In January 1973, former Equity member Joy Leman touched down into Johannesburg, South Africa on a secret mission for the African National Congress (ANC). Posed as a young traveller wishing to enjoy a slice of the popular tourist destination, Joy was assumed a natural ally of apartheid. Unbeknown to airport security, ‘subversive’ anti-apartheid literature contained in a secret compartment of Joy’s sports bag would soon flow throughout South Africa’s postal system.
By the late 1960s the South African liberation movement faced a stalemate; leaders of the then banned ANC had been imprisoned, killed or forced into exile. In the shadow of law enforcement brutality at the demonstrations of Sharpeville and Langa, challenges to the apartheid system were severely suppressed and compounded by the impossibility of establishing underground freedom units in a police state.
It is in this context that, in a plan orchestrated by exiled ANC leader Oliver Tambo, international trade unionists and activists were recruited by young freedom fighter Ronnie Kasrils to undertake covert missions against the regime. The idea was that the recruits – white and therefore immune from suspicion – would employ various guerrilla tactics to fan the spirit of the liberation movement while the resistance regrouped.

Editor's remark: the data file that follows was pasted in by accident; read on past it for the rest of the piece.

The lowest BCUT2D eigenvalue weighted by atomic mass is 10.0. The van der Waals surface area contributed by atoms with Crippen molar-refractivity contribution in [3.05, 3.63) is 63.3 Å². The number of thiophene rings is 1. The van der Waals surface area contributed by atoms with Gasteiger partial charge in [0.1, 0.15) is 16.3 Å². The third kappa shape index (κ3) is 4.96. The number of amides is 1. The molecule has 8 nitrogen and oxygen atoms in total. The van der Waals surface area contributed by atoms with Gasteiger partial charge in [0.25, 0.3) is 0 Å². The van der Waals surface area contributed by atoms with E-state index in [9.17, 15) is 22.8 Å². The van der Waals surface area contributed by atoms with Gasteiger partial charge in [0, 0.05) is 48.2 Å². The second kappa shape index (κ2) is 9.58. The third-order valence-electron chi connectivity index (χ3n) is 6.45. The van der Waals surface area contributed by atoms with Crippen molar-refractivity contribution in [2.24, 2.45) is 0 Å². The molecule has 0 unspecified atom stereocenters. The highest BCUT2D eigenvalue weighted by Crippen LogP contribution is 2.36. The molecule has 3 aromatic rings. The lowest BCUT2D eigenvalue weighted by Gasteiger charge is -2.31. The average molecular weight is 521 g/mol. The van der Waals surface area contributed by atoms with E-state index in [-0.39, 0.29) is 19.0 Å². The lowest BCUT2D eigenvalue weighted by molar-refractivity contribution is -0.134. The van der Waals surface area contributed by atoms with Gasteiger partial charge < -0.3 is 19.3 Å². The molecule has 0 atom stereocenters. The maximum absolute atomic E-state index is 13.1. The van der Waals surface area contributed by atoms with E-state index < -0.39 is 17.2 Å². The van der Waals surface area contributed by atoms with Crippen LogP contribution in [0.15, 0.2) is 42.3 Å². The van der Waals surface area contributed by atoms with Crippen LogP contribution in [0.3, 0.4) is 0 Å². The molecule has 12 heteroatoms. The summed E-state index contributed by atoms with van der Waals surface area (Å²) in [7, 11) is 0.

From 1967, volunteers disguised as honeymooners, business trippers and emigrating couples couriered ANC literature in false bottomed suitcases, detonated non-lethal ‘leaflet bombs’ at strategic commuter sites, unfurled banners from the heights of the high-rise buildings, played rousing speeches out of handmade speaker boxes and undertook link building reconnaissance to communicate that the ANC was well and truly alive.
“When there is a particular case of horrendous injustice like apartheid, if there is something that any individual can do to change that, you have to respond to that call,” says Joy. “It was vicious racism that was bureaucratised. It was like reading about slavery. It was all made official.”